A woman assaulted by a man numerous times could smell a dog's fur burning after he used a blowtorch on its face, police documents have alleged.
Clarke John Menzies, 45, is accused of using a blowtorch on a dog who tried to help the woman after she sustained bleeding from his alleged assaults.
Police documents tendered to the court state that around midnight on February 16, Mr Menzies grabbed a butane blowtorch and became "fixed" on the dog, called Dozer, after it bit the accused on the left calf to help the woman.
Mr Menzies turned the blowtorch on and allegedly pushed it into Dozer's face while screaming and yelling at both the dog and woman, who could smell Dozer's fur burning from the flame.
Earlier that night, the south Canberra man grabbed a canvas and used it to strike the woman in the face, body and crotch.
Police documents state that she was "cowering, holding her arms to protect her face" and pleading "please stop, please stop".
The accused then grabbed a black metal dividing gate and thrusted it towards her crotch. The gate struck her hands and forearms while she held them up in defence.
About three months later in a separate incident, Mr Menzies allegedly destroyed the front of a property and a car.
"There was water all over the front steps, a string of smashed connected solar lights and a smashed outdoor light," police documents state.
Mr Menzies appeared via video link in the ACT Magistrates Court on Thursday charged with animal cruelty, two counts of assaults with one of them being occasioning actual bodily harm and three counts of damaging property.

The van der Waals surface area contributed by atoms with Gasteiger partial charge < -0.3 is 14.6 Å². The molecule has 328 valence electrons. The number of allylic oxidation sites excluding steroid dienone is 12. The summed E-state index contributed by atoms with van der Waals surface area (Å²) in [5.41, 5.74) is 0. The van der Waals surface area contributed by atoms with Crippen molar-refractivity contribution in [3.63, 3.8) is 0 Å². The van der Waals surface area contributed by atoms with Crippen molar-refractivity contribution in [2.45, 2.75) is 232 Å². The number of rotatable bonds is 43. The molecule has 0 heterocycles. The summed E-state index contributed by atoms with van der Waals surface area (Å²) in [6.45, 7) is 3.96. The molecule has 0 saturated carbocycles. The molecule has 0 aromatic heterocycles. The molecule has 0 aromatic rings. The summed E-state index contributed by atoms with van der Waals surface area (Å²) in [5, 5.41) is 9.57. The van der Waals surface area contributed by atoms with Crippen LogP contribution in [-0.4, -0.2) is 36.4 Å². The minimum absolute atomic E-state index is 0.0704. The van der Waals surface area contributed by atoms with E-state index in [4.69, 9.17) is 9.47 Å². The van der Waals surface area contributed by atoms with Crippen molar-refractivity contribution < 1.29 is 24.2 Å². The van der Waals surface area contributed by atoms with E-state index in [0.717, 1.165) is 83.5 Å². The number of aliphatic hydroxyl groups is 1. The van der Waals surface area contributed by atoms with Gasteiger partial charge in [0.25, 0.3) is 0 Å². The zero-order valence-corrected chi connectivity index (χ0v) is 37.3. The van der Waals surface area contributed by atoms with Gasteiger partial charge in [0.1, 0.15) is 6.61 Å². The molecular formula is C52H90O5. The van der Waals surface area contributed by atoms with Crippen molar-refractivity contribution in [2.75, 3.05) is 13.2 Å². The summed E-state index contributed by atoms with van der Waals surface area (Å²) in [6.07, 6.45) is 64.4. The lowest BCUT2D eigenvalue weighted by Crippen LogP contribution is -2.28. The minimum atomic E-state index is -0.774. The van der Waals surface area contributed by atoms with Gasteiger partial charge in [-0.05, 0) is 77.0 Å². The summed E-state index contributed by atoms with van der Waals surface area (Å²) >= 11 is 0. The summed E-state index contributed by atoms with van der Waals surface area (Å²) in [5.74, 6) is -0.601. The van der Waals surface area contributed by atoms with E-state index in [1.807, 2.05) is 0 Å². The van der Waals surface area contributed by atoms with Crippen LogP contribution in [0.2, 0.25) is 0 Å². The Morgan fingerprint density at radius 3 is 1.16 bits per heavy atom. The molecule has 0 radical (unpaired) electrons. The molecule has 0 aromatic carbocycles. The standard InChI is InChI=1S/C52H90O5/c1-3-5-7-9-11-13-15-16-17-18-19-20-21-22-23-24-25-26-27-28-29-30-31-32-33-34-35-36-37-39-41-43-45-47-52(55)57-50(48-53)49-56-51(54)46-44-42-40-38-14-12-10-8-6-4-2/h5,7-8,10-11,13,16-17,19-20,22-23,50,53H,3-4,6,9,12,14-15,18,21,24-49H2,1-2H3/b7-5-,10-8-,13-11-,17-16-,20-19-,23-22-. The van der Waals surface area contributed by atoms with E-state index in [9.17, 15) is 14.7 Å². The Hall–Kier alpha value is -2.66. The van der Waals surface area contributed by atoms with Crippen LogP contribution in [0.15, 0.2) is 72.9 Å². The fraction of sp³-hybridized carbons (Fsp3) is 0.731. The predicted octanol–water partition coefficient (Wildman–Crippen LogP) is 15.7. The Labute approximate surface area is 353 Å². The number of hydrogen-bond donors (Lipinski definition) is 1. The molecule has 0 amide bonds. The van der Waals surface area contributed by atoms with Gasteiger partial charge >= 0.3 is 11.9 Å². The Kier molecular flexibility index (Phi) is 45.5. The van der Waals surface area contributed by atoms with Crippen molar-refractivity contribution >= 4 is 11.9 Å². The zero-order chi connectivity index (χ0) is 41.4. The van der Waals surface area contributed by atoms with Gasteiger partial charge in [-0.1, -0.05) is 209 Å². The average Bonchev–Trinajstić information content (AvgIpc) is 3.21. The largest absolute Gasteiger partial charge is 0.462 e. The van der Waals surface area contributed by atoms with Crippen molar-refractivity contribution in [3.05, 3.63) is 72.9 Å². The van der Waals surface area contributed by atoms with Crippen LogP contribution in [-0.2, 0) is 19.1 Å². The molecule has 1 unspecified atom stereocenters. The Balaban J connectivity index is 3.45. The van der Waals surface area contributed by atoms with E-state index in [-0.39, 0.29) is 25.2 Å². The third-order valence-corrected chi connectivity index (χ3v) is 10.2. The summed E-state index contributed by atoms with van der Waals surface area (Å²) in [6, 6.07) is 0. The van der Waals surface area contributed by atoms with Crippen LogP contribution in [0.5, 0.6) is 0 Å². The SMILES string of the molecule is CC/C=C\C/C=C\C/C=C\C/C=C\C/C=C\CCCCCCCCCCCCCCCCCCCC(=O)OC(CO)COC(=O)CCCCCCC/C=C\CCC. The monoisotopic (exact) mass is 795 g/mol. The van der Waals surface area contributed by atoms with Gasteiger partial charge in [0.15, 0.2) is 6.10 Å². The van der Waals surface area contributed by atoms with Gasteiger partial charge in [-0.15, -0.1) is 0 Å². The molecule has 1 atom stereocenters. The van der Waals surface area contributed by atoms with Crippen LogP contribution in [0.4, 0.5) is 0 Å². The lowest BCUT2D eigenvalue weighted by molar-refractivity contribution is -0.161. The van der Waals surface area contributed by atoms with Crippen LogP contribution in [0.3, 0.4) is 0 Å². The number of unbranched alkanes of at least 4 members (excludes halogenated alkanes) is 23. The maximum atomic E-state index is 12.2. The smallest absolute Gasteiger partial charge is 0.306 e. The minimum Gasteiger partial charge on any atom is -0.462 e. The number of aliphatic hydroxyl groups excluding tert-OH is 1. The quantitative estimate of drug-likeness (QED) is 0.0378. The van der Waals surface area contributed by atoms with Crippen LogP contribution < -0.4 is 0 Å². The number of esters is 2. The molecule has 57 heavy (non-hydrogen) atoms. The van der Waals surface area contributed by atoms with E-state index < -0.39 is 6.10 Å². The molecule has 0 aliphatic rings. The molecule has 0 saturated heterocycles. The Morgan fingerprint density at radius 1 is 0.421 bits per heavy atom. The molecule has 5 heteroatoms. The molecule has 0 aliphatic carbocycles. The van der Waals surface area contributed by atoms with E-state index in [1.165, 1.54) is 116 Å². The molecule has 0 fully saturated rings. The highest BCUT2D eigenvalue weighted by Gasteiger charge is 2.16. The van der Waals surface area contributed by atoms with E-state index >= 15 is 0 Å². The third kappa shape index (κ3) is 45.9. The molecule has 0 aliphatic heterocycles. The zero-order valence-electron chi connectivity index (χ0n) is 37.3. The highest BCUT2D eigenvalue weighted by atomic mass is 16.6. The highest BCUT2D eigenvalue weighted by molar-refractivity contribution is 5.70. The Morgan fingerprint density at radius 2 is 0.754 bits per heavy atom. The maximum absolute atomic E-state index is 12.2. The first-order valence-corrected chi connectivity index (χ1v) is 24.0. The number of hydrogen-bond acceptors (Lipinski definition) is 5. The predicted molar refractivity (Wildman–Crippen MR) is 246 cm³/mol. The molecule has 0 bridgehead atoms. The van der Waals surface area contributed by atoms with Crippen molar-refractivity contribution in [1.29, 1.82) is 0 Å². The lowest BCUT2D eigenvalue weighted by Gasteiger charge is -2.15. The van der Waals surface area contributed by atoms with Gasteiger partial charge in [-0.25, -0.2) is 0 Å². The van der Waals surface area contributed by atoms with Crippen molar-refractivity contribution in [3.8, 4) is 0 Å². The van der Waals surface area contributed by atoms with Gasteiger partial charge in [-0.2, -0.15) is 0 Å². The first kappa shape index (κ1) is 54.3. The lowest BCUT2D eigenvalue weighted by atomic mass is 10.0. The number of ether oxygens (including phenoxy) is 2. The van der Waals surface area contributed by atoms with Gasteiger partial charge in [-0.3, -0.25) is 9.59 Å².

He has pleaded not guilty to all charges except for one count of property damage to which he has not pleaded.
In court, the prosecutor applied to revoke his bail, saying it was based on the accused's likelihood of reoffending and the seriousness of the charges.
"Each complainant had previously indicated that they had fears about the defendant if released into the community," she said.
He slows down after he is medicated and his mental state is drastically improved.Defence solicitor Emma Bayliss
The prosecutor said Mr Menzies was given bail twice in May and she cited his criminal history, which included common assault.
The court also heard that a previous magistrate said if he breached bail or reoffended then it was suspected that bail would be refused.
Defence solicitor Emma Bayliss at Boxall Legal said her client's alleged offending had the common feature of "significant deterioration of his mental health conditions".
Ms Bayliss said he was "doing quite well" on depot injections before May 29 but became "highly erratic, muttering to himself" since missing a number of injections.
"Moving forward, he's keen to be on his medication again," Ms Bayliss said.
"He slows down after he is medicated and his mental state is drastically improved."
Ms Bayliss said that accommodation through Justice Housing had been arranged with the support of CatholicCare.
She said the treatment plan and stable accommodation would ameliorate the likelihood of reoffending.
"Accommodation is an important stabilising factor for him," she said.
Magistrate James Lawton refused the prosecution's application and said Mr Menzies had a longstanding mental health issue.
Mr Lawton said that while there was a "clear connection between the decline of his medication and non-compliance with bail conditions", he granted bail but in an "amended form".
The court heard that the accused previously spent two weeks in Canberra Hospital as part of a mental health assessment order.
Mr Menzies is scheduled to face court again on July 20.
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